The Farm Bill extension, apparently written largely by powerful Republican Senator Mitch McConnell and VP Joe Biden, continues existing commodity programs (including controversial direct payments), keeps the food stamp program largely intact, and provides a temporary extension of the dairy program. But there’s a long list of what it doesn’t do, including funding extension for 37 programs. It also doesn’t include immediate emergency relief to livestock producers and fruit growers still dealing with the damaging effects of the ongoing drought. The Conservation Stewardship Program (CSP), a critical program supporting agroecology, can’t sign up new farmers to participate in 2013. Other programs that received no mandatory funding include a host of renewable energy programs, the Beginning Farmer and Rancher program, rural development programs and organic and specialty crop research programs.  Additionally, an important pilot program for local and regional procurement of international food aid was not funded. (See excellent summaries of the deal by the National Farmers Union and the National Campaign for Sustainable Agriculture).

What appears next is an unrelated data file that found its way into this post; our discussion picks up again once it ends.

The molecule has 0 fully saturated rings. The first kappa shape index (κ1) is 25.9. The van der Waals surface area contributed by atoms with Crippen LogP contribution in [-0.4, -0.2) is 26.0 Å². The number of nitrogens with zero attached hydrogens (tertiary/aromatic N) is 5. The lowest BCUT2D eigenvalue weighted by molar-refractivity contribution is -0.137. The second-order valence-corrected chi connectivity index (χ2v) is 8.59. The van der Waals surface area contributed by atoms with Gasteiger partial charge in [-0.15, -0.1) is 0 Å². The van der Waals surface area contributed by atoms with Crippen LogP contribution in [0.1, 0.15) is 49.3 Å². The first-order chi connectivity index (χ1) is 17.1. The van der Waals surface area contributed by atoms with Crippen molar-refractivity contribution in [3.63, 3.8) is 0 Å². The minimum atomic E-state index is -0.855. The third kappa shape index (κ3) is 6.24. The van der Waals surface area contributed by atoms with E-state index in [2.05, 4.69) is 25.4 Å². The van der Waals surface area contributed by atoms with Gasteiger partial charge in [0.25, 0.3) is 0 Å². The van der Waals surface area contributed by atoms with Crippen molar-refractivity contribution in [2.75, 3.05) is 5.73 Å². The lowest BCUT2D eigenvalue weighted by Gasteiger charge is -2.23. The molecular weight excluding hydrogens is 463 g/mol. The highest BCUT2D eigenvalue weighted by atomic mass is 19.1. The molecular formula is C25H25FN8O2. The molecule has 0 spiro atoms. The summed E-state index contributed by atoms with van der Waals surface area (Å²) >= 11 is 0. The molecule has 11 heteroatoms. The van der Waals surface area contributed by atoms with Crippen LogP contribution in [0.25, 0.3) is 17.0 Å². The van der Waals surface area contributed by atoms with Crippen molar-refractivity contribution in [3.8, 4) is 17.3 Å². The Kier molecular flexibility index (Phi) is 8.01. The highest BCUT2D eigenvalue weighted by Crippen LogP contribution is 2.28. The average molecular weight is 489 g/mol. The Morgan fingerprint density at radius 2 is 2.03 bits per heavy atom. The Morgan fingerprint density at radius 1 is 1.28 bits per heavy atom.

Tuesday, January 8, 2013

It seems every week, mainstream media is reporting on a new study pointing to food A, or beverage B, as the latest malign of the American eater. The truth is, the rising obesity rates in the U.S., and the frightening rate of decline in children’s health in our country are complicated. While new research is vital in contributing to a better understanding of our food environment, and our physicians’ sound advice about getting more exercise and “eating right” may help strengthen our resolve, it has not—at least by any measurable statistic—proven to be enough to stop the host of diet-related disease we’re currently facing.

In a new contribution to Minnesota Medicine, IATP’s Dr. David Wallinga places the increasingly industrialized food system (as more and more science does) at the heart of our plight. Further, he asserts, health professionals hold one of the keys to making change: By getting involved in their patients’ health outside of the clinic and advocating for a healthier food system that makes “eating right” a more attainable goal.

Read Dr. Wallinga’s complete piece, “Our Unhealthy Food System: Why physicians’ voices are critically needed,” at Minnesota Medicine’s website.